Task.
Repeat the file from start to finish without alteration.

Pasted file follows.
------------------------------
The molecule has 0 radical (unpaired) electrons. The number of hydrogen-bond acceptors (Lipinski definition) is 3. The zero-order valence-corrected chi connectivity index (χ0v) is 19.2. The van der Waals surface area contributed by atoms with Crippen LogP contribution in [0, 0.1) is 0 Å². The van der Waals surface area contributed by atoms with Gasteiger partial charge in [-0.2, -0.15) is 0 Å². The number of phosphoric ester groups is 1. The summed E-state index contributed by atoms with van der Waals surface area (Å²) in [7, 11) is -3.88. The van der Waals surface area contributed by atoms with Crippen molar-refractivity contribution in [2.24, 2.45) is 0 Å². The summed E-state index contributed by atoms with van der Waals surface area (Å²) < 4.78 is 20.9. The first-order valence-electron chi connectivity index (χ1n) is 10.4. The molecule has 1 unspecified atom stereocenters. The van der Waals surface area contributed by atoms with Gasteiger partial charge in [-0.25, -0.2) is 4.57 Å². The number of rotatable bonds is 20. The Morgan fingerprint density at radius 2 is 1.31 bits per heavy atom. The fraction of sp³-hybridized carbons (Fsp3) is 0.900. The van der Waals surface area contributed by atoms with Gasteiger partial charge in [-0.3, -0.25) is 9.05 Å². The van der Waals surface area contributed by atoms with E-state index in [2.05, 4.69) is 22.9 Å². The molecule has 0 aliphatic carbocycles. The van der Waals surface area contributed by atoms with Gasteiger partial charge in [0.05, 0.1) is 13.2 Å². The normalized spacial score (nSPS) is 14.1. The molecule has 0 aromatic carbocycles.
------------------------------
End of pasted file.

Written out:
The molecule has 0 radical (unpaired) electrons. The number of hydrogen-bond acceptors (Lipinski definition) is 3. The zero-order valence-corrected chi connectivity index (χ0v) is 19.2. The van der Waals surface area contributed by atoms with Crippen LogP contribution in [0, 0.1) is 0 Å². The van der Waals surface area contributed by atoms with Gasteiger partial charge in [-0.2, -0.15) is 0 Å². The number of phosphoric ester groups is 1. The summed E-state index contributed by atoms with van der Waals surface area (Å²) in [7, 11) is -3.88. The van der Waals surface area contributed by atoms with Crippen molar-refractivity contribution in [2.24, 2.45) is 0 Å². The summed E-state index contributed by atoms with van der Waals surface area (Å²) < 4.78 is 20.9. The first-order valence-electron chi connectivity index (χ1n) is 10.4. The molecule has 1 unspecified atom stereocenters. The van der Waals surface area contributed by atoms with Gasteiger partial charge in [-0.25, -0.2) is 4.57 Å². The number of rotatable bonds is 20. The Morgan fingerprint density at radius 2 is 1.31 bits per heavy atom. The fraction of sp³-hybridized carbons (Fsp3) is 0.900. The van der Waals surface area contributed by atoms with Gasteiger partial charge in [-0.3, -0.25) is 9.05 Å². The van der Waals surface area contributed by atoms with E-state index in [2.05, 4.69) is 22.9 Å². The molecule has 0 aliphatic carbocycles. The van der Waals surface area contributed by atoms with Gasteiger partial charge in [0.05, 0.1) is 13.2 Å². The normalized spacial score (nSPS) is 14.1. The molecule has 0 aromatic carbocycles.